Food: One of the highlights of traveling is the wonderful and varied food. We ate so well I can’t say I lost weight. Especially in Southeast Asia and Europe where there are so many choices of food and everything is so incredible. Lee was so excited for Italy. Pasta has always been his favorite and upon arriving in Italy he declared he was finally “home”. We were also constantly on the move and very active and I felt healthier than ever before. I have noticed that in most of the 3rd world countries and in Europe the markets are so full of fresh food and the people always walk everywhere. It makes me wonder how we got so far away from it in the US.

Under the sea: We have had the chance to scuba dive over 25 times this year. I got certified when I was 18 and I have done more dives this year than the rest of my lifetime combined. I could do a blog entry just on comparing the beauty of each reef from Fiji, Australia, Bali and Thailand. Suffice to say that I have been as happy underwater as anywhere else on earth. I’m so glad we can do this activity as a family as it has been a truly amazing experience. The kids have become excellent and experienced young divers and it is fun that we can share this activity together. I expect and hope we will continue this sport for many years to come.

History: History comes alive when you travel. You can actually see the impact of exploration, migration, slavery and war on the faces of the people and the architecture of the cities. This is fascinating and enlightening.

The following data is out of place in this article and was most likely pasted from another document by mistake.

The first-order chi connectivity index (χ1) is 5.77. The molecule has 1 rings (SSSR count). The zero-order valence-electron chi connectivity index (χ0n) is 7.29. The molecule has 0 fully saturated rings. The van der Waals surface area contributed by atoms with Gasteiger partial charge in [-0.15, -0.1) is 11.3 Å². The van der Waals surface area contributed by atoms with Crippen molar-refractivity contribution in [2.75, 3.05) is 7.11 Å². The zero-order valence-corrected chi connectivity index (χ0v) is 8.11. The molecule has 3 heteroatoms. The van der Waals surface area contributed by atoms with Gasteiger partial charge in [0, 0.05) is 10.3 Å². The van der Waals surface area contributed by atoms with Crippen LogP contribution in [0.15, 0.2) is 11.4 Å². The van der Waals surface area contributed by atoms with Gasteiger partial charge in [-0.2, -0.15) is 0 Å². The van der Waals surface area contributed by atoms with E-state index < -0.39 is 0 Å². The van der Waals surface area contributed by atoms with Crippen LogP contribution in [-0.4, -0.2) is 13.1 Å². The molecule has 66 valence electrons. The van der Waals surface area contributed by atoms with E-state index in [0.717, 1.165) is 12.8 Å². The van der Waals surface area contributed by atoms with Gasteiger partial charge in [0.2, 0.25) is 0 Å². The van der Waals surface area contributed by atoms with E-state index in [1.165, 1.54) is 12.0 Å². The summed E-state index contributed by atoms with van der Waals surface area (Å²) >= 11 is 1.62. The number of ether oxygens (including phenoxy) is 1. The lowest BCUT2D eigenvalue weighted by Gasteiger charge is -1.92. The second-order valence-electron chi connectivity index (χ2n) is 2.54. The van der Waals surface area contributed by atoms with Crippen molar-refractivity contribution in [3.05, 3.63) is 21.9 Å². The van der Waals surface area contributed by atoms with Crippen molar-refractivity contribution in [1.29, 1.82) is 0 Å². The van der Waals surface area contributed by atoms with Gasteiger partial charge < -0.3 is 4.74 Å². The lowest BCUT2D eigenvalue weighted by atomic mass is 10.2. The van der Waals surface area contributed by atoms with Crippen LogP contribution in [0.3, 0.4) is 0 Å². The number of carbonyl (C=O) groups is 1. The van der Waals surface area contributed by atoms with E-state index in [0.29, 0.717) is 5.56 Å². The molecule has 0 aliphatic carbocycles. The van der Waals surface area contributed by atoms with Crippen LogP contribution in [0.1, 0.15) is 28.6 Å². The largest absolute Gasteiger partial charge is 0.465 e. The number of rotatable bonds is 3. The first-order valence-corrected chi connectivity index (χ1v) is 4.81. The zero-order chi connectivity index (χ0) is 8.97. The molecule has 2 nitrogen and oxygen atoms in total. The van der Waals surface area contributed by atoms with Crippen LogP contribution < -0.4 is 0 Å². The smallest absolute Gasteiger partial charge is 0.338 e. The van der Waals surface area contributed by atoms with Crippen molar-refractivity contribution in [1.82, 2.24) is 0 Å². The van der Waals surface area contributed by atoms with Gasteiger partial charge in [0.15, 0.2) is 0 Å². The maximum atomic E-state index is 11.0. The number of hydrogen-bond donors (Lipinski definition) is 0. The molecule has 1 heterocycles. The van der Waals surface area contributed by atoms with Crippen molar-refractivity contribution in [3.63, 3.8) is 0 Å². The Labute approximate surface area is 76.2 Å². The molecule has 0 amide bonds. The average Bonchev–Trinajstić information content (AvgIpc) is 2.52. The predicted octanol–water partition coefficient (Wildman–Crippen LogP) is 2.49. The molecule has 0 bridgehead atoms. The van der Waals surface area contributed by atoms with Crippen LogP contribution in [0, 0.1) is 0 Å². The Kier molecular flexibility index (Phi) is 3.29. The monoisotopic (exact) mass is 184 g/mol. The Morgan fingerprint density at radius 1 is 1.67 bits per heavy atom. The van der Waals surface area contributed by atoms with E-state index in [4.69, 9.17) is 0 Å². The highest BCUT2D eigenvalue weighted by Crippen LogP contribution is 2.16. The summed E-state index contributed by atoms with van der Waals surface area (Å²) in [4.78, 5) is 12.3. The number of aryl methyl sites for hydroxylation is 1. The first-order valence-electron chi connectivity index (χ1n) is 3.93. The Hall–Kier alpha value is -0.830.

Environment: If I wasn’t an environmentalist before this trip, I am surely one now. The impact of humanity on our world is staggering. Many places are far better at being environmentally friendly than we are. We visited several places and animals that I truly believe won’t exist in 25 years. I’m scared by what I saw. The impact of humanity and the lack of respect for our earth home is frightening. I hope something changes. I’ll be doing my part.

Togetherness: Living together and schedule free is a new concept to all of us. If you knew our lives a year ago we were about as committed to a busy schedule as anybody gets. Between school, work, volunteer-projects and sports we kept a very active daily schedule. Both our kids played select soccer so most weekends we could be found divided in two different cities texting play by plays. The past six months we were together 24 hours a day and at times in a room not much bigger than my old minivan. It amazes me that despite being together all the time we are never at a loss for conversation, we tend to actually enjoy each other’s company and really don’t miss the schedules at all. We are a real family. We fought plenty. Life was typical in those ways. But we are closer because of this experience. We were home less than 24 hours when Laney suggested we all play Monopoly. This makes me happy.

Sleep: I have noticed that we got more sleep than any of us ever did at home. I always heard about sleep deprivation buy we really did get 8+ hours every night. The kids are aware of how much sleep they really need. It will be hard to get it in as school, homework and sport commitments in the US do not make it easy for children to get 8-10 hours sleep that their bodies need.